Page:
The album continues in a way that almost every song brings something new to the table for Arch Enemy, without damaging their infusion of melody and brutality. Dark of the Sun is an overall slower song, but I still love it, especially the guitar section that comes in between verses. In Let the Killing Begin, Johan's vocals seem a little bit tired, for some reason. They don't seem to really put an impression on the song. The chorus riff sounds a bit like the chorus riff from Bury Me an Angel, but otherwise it's a good song, and it has another really good solo. Black Earth (yeah, that's a sng from this album) is something that Arch Enemy has never tried again. It's quite a different song, but it's a serious headbanger, and I love that intro. The vocals are particularly stong in this song, and it's good that it comes right after Let the Killing Begin. It gets you right back into Liiva's voice. I think it would be nice if a verse or two were left out, because the song seems to go on a bit too long. Vox Stellarum is the only other instrumental on the album, and it consists of a slow piano melody that's accompanied by a double guitar solo, and the two instruments go so well together. Again, nothing like this has every been done by Arch Enemy again. Moving on to the final song, which serves as a good ending song and it's also the longest Arch Enemy song every recorded, clocking at 9 minutes. It has a really nice power ballad outro that always resonates with me when the album ends.

The songs on Stigmata average at 5 or 6 minutes, making them a lot longer than most other Arch Enemy songs, and the overall album comes off a little slower than any other Arch Enemy album by a little bit, but they all have their fast and agressive parts, so you should be satysfied either way, and just about everything makes up for it if you aren't. Every instrument perfectly compliments each other, the down tuned guitars work really well with Johan's bass-driven voice. I always feel great listening to this album. Not only is it the best Arch Enemy album by a long shot, it's my favorite melodic death metal album too. My favorite songs here are Stigmata, Sinister Mephisto, and Dark of the sun. I love this album, and I'm kind of glad that there are so many things here that weren't done in the Gossow period. They're something that should stay solely reserved for this album. Rating: 19/20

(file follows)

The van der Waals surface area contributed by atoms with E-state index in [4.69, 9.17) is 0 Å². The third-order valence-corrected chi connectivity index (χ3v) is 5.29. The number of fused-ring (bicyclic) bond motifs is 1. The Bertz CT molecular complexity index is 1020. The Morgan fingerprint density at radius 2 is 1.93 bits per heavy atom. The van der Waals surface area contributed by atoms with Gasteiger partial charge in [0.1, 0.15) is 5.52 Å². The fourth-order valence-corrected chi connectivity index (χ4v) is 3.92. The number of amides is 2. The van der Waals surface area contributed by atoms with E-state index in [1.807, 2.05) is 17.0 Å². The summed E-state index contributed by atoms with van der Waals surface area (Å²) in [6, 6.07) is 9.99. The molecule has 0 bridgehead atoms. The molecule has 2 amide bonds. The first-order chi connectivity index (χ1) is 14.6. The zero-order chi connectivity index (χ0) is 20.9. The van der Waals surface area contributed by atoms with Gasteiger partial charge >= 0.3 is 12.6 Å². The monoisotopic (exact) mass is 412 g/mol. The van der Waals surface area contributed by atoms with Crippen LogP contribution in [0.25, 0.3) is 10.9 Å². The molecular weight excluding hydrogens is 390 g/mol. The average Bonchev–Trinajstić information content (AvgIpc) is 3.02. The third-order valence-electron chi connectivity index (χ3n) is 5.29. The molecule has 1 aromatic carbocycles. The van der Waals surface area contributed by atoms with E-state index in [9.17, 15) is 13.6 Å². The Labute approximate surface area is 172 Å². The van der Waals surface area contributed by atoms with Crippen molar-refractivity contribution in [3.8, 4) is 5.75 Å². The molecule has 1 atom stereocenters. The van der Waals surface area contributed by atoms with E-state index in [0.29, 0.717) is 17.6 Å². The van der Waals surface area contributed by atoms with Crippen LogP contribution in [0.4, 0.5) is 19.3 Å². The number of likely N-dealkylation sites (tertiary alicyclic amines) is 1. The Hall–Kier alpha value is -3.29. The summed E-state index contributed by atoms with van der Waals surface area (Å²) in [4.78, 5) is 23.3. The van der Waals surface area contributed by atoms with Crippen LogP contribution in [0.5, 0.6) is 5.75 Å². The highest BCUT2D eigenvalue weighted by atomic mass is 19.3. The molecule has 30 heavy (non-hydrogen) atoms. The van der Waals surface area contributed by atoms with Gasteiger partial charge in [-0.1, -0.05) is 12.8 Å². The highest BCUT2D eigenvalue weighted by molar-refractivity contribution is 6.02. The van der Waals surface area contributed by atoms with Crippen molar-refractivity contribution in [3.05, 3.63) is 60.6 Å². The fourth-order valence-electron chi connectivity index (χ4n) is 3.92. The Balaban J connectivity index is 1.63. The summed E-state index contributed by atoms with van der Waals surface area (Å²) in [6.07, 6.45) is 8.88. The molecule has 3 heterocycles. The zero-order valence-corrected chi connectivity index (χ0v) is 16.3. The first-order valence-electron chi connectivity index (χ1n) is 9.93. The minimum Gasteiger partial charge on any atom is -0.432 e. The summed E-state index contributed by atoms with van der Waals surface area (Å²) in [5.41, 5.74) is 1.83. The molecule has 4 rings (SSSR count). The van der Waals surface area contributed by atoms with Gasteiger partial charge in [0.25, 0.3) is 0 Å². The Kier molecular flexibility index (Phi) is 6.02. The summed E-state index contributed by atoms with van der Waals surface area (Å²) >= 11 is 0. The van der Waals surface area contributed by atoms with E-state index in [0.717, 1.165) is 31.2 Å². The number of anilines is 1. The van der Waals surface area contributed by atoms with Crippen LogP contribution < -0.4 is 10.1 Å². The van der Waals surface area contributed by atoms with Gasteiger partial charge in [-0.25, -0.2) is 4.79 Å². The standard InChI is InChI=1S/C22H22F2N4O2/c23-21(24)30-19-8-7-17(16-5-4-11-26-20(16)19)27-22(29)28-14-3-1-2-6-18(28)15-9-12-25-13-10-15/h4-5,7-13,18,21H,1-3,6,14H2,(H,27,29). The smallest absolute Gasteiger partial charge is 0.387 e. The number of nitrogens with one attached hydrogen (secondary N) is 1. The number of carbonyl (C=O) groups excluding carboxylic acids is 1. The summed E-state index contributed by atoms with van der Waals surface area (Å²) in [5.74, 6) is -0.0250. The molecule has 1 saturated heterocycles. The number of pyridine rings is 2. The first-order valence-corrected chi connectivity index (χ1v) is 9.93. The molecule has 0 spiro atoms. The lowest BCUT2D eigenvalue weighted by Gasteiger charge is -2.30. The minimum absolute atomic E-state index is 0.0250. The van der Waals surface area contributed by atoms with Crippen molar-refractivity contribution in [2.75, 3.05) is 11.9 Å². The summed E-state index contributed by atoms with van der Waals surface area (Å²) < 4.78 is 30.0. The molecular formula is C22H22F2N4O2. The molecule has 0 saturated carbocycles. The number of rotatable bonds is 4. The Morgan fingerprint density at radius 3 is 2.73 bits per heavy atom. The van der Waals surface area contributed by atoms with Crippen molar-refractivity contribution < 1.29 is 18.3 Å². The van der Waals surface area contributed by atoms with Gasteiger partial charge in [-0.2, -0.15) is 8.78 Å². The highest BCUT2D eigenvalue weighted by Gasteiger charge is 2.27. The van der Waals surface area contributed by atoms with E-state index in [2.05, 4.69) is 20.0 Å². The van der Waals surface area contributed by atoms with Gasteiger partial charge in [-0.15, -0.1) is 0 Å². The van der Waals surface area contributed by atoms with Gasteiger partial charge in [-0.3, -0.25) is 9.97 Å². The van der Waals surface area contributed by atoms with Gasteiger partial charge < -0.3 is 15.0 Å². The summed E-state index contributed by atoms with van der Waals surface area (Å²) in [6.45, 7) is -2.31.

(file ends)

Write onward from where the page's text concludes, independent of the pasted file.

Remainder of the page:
1 Kommentar

1 Like

Crinn - 27 Juni 2012: I like this review a lot. Because I'm from a younger generation, Doomsday Machine was my first Arch Enemy album. So I'm much more familiar with the newer Arch Enemy material than the older stuff. Personally, I'm more of a fan of the newer albums than the older stuff. But I will admit that this album in particular is my favorite "older" Arch Enemy record (if I had to pick just one). One thing that I've noticed (now that I'm much more knowledgeable about metal and music in general) is that although it may not seem like it, but many of the Gossow-era records (especially the first few) use the older albums as a blueprint to build off of. Once again great review man..